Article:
On the flip side, the less informed they feel, the further away they will be from understanding if this is a good fit for them or not. 

Sharing little (or no) information about your booking process can stand as a barrier that stops prospective customers engaging with you. This is particularly pertinent when we see that TravelPort reported 3 in 5 travellers believe that the travel industry is littered with hidden costs and travel companies aren’t transparent enough when preparing them for extras that might pop up along the way. 

The last thing that a busy parent of 4 wants on their summer holiday is a complicated booking process — they’ve still got to sort the laundry, collect their little ones from football club, get dinner on the stove, and pay the deposit for their accommodation. They don’t have the brain space to faff around scouring a website for answers when their questions and queries about the booking process are left unresolved. 

If they have to stop to consider how to navigate the booking system at any point - if there is any confusion or uncertainty along the way (especially if they have to commit to paying right there and then), they are less likely to hit your desired end goal (aka book your watersports experience).

Lack of transparency around how people book on your website can make your future customers concerned that their in-person experience will be trying and complicated on the day too. This becomes clear when we learn that 64% of people surveyed said they really enjoyed travel, but only 26% said they enjoyed booking travel. This suggests that there aren’t enough businesses making the booking process an enjoyable, straight-forward experience. 

By making sure that your future customers KNOW your booking process will be easy, you can become one of the few companies that make booking an enjoyable experience. This means that not only are they more likely to book quickly the first time, but they are also more likely to become a repeat customer, which is very good news for your bottom line. (Pretty key to the sustainability of your business when it’s reported that 80% of your profits in the future will come into your business through 20% of your existing client base: Gartner Group and “Leading on the Edge of Chaos”, Emmet C. Murphy and Mark A Murphy, 2002.)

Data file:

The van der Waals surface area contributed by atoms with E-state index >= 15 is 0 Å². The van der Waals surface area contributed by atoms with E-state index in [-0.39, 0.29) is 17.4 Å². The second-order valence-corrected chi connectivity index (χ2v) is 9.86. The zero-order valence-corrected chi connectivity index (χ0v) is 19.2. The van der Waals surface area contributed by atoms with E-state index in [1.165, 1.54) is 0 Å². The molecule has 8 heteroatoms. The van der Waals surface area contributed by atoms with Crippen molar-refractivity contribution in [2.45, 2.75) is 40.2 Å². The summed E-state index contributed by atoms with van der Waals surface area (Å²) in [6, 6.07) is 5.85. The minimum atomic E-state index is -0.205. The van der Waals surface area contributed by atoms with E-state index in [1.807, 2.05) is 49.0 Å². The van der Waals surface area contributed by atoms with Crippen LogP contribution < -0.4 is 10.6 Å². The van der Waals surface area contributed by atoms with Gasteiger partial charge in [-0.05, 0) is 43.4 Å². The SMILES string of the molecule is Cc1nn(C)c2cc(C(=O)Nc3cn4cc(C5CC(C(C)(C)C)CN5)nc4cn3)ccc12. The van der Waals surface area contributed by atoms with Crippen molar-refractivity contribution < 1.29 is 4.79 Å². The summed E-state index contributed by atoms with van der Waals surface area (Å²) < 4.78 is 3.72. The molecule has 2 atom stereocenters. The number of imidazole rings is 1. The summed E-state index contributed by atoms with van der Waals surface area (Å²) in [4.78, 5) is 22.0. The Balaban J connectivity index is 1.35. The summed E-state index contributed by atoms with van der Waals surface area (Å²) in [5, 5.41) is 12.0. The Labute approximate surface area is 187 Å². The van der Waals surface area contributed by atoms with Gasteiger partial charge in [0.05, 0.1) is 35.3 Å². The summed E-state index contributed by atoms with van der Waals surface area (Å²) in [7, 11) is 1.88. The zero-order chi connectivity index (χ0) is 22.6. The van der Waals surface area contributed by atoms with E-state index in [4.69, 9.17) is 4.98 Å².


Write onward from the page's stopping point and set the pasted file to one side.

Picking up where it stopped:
So how do you make your booking process easy and transparent for your prospective customers? What impact will that have on the number of people that click through to your Viking bookings widget?


Near the ‘Book now’ button on your activities page, include a simple step-by-step guide, (limited to 3 - 5 stages) that walks your future customers clearly through your booking process. By showing the booking process on your activities page BEFORE people actually have to press the Book Now button, you’re showing them what to expect and building their trust in you. This means they can start to imagine themselves actually taking part in this process. They envision the excitement of turning up and preparing (under your kind guidance) for taking part in the activity they want to do. For your future customers, ease of booking (and then having everything taken care of for them will imply the ease of the experience as a whole. 

The fewer blocks to someone booking, the smoother the process, the more likely your website visitors are to click your ‘Book now’ button.